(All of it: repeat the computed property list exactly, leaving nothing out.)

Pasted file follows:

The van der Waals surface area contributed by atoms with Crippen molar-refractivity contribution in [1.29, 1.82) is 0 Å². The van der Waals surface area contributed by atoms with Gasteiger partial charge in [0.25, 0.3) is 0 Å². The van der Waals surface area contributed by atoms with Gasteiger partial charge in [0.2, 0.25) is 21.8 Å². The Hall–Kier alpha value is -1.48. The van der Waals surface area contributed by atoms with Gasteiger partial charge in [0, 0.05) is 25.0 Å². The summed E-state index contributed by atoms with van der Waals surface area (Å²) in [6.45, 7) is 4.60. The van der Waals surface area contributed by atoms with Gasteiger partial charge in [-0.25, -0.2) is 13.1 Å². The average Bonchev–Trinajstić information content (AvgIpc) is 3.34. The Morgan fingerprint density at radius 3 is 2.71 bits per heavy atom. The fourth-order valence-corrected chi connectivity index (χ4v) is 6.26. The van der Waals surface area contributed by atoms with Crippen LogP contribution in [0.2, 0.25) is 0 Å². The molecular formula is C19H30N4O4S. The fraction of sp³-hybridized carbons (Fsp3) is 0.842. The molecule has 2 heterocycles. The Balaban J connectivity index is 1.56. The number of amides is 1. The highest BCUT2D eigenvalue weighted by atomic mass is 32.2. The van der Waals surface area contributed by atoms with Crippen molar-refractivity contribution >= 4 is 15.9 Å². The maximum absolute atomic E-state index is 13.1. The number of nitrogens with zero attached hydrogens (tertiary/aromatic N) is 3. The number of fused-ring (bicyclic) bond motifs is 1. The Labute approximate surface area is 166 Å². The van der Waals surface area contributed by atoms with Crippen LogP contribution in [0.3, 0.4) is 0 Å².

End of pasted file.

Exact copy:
The van der Waals surface area contributed by atoms with Crippen molar-refractivity contribution in [1.29, 1.82) is 0 Å². The van der Waals surface area contributed by atoms with Gasteiger partial charge in [0.25, 0.3) is 0 Å². The van der Waals surface area contributed by atoms with Gasteiger partial charge in [0.2, 0.25) is 21.8 Å². The Hall–Kier alpha value is -1.48. The van der Waals surface area contributed by atoms with Gasteiger partial charge in [0, 0.05) is 25.0 Å². The summed E-state index contributed by atoms with van der Waals surface area (Å²) in [6.45, 7) is 4.60. The van der Waals surface area contributed by atoms with Gasteiger partial charge in [-0.25, -0.2) is 13.1 Å². The average Bonchev–Trinajstić information content (AvgIpc) is 3.34. The Morgan fingerprint density at radius 3 is 2.71 bits per heavy atom. The fourth-order valence-corrected chi connectivity index (χ4v) is 6.26. The van der Waals surface area contributed by atoms with Crippen LogP contribution in [0.2, 0.25) is 0 Å². The molecular formula is C19H30N4O4S. The fraction of sp³-hybridized carbons (Fsp3) is 0.842. The molecule has 2 heterocycles. The Balaban J connectivity index is 1.56. The number of amides is 1. The highest BCUT2D eigenvalue weighted by atomic mass is 32.2. The van der Waals surface area contributed by atoms with Crippen molar-refractivity contribution >= 4 is 15.9 Å². The maximum absolute atomic E-state index is 13.1. The number of nitrogens with zero attached hydrogens (tertiary/aromatic N) is 3. The number of fused-ring (bicyclic) bond motifs is 1. The Labute approximate surface area is 166 Å². The van der Waals surface area contributed by atoms with Crippen LogP contribution in [0.3, 0.4) is 0 Å².